Thursday, January 3, 2013

America the Hyphenated

An old essay of mine, written in 1993, reprinted here so my students will have access to it.


I am a white (partially Native-American, partially African-American), middle-class (originally poverty-class), Southern, Piedmont, rural (recently become urban, more recently become small-town), Pantheist-Deist (partially Reformed Jewish, partially atheist, raised fundamental Baptist), Independent (sometimes Democrat, sometimes Republican), Existentialist, heterosexual, Kennedy-era, male American. My family is Welsh, Creek, German, Cherokee, Black, English, Scots, middle-class, lower-middle-class, lower-class, urban, rural, agrarian, industrial, military, Fundamentalist, Baptist, Agnostic, Republican, Democrat, Socialist, and Anarchist. I have never allowed myself to feel like the victim (and I do think the image would victimize each of us if we allowed it) of a “melting pot.” I embrace those parts of my Celtic heritage with which I have been able to identify. I embrace those parts of my Native-American heritage with which I have been able to identify, as I do those parts of my Southern, rural, African-American, and Judeo-Christian heritage with which I have been able to identify. I value those parts of my personality which are commonly seen as “masculine,” though I also value those parts of my personality which are commonly seen as “feminine,” and those parts which seem neither masculine nor feminine or both masculine and feminine. I embrace those parts of my American heritage with which I have been able to identify. I have never let any of these influences “melt” away. I embrace, in short, all of my contraries.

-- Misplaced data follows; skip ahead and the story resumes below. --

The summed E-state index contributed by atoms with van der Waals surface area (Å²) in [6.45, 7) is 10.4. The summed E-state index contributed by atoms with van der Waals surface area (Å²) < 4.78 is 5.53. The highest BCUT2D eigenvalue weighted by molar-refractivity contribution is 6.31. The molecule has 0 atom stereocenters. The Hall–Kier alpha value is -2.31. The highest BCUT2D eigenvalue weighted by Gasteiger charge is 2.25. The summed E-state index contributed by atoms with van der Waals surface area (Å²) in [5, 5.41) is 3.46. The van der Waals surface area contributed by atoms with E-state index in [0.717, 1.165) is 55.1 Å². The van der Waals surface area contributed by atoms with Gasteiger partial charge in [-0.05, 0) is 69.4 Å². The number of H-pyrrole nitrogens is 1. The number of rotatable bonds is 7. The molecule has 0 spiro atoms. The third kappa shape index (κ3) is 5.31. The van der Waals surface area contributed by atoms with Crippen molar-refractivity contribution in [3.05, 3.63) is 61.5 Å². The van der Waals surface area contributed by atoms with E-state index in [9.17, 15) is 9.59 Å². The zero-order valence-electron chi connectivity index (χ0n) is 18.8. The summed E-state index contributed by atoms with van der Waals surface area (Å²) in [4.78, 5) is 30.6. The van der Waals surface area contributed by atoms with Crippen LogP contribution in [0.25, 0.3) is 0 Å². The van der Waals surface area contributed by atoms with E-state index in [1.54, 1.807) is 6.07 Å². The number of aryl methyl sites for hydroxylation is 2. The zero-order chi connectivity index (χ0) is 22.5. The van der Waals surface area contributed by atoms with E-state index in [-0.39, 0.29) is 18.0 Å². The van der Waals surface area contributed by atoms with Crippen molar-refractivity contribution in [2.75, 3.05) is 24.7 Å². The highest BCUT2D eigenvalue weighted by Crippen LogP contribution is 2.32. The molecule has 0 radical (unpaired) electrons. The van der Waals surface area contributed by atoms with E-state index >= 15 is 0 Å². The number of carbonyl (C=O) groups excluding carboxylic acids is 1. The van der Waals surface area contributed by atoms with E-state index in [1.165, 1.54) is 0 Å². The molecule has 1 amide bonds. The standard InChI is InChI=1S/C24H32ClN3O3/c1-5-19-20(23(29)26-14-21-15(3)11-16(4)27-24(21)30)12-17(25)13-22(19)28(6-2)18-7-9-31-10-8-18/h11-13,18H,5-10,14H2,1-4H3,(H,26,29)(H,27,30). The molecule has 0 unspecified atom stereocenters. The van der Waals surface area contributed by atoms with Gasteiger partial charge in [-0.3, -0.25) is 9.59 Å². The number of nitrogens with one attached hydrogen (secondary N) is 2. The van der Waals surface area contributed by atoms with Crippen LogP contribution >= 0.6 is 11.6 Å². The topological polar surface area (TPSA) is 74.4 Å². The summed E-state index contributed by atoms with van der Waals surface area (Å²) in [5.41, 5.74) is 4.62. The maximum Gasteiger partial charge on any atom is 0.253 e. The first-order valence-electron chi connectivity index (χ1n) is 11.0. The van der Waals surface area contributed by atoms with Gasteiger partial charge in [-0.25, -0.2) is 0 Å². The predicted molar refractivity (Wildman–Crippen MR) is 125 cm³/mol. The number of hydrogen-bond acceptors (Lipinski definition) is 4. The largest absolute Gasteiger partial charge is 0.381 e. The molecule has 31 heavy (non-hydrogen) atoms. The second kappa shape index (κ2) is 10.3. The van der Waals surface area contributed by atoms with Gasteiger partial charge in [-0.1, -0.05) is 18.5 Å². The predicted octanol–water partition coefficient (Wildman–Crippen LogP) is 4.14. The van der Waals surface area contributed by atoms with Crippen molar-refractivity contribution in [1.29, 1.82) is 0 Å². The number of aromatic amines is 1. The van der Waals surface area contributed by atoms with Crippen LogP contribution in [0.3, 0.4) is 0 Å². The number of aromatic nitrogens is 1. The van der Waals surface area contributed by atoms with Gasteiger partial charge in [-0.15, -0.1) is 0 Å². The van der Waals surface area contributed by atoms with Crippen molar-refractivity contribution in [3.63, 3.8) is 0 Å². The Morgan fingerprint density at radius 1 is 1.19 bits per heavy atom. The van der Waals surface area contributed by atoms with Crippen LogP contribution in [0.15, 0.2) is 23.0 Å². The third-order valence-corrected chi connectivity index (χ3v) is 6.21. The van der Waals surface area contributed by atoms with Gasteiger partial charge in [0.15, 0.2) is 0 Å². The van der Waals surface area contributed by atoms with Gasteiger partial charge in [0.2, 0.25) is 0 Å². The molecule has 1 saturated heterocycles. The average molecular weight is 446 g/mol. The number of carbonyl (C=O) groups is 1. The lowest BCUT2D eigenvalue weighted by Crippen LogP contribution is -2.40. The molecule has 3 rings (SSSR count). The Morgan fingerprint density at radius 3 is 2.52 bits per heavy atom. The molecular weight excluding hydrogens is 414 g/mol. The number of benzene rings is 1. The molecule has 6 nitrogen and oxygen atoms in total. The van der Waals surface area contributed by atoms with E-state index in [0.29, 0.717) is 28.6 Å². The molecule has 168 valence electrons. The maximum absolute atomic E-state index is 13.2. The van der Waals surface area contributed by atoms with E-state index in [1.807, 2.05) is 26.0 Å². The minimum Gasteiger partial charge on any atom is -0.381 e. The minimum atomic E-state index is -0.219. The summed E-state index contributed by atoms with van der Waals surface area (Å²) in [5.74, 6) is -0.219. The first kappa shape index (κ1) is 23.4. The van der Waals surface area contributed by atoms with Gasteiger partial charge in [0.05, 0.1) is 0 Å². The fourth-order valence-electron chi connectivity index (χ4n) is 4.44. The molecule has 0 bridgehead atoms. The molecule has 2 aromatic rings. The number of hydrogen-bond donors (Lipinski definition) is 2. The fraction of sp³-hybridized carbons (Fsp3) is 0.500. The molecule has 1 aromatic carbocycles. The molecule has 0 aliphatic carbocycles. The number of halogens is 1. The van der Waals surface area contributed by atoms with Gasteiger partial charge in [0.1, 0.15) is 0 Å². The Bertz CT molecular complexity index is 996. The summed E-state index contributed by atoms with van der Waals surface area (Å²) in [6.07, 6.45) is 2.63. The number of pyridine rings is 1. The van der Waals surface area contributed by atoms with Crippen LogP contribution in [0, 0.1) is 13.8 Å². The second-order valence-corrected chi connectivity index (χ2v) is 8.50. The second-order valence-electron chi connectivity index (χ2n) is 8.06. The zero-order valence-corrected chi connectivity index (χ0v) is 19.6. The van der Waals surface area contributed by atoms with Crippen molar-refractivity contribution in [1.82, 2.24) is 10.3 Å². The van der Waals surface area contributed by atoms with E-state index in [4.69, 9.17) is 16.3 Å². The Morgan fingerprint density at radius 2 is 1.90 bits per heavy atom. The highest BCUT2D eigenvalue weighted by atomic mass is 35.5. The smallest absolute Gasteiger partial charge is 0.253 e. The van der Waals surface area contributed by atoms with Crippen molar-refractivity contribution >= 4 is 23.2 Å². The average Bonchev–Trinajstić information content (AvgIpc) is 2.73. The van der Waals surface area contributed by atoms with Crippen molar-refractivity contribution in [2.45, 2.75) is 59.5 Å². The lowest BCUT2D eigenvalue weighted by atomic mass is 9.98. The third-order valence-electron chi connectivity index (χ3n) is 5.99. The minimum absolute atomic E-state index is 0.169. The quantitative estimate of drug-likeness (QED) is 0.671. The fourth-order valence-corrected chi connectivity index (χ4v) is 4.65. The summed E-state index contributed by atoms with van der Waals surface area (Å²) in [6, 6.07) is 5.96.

America is a multi-national society. As African-American poet, Ishmael Reed, says, “The world is here.” It has been arriving since long before the middle-European “discovery” of the continent in 1492 and hasn’t slowed down since. America is a multi-religious society. Freedom of religion, after all, was one of the primary reasons for the European migration to the Americas. America is a society of many economies. Such diversity of economic investment has always kept us strong while other, more monolithic economies have weakened or collapsed. America is a society of many political units. As a Republic, the country was founded on the idea that one could be part of both a smaller and larger political unit simultaneously. America is a society of various sexual orientations, as has been every society in every location in every period of humanity’s existence on Earth. America is a society of hyphenated people.

There are those who say that such insistence upon separate cultural identities within a single political unit must inevitably lead to conflict, that it is our inability to “come together” (euphemism for “become alike”) that has led to incidents like the L.A. riots, to continued tensions between the races, the sexes, and those of various sexual orientations. Not only does such belief ignore the nature of a democracy (rule by all the people, for all the people, not just by and for some constantly shifting majority), but it also ignores the very nature of the word “difference.” In its simplest conception, “difference” is defined as “the state of being unalike or distinct in nature or form.” It connotes only states of description. There is no reason to believe that any possible descriptive difference would be inherently inflammatory, would lead of its own to conflict. It is only when differences are seen judgmentally rather than descriptively that they become harmful. It is only when difference is seen as encoding some measure of quality that differences become factious. It is only when difference is viewed judgmentally rather than descriptively that tensions, fear, and feelings of inferiority and superiority arise. It is only when cultural differences are socially and politically institutionalized as inequalities in freedom, opportunity, and self-determination that violence becomes the only foreseeable result.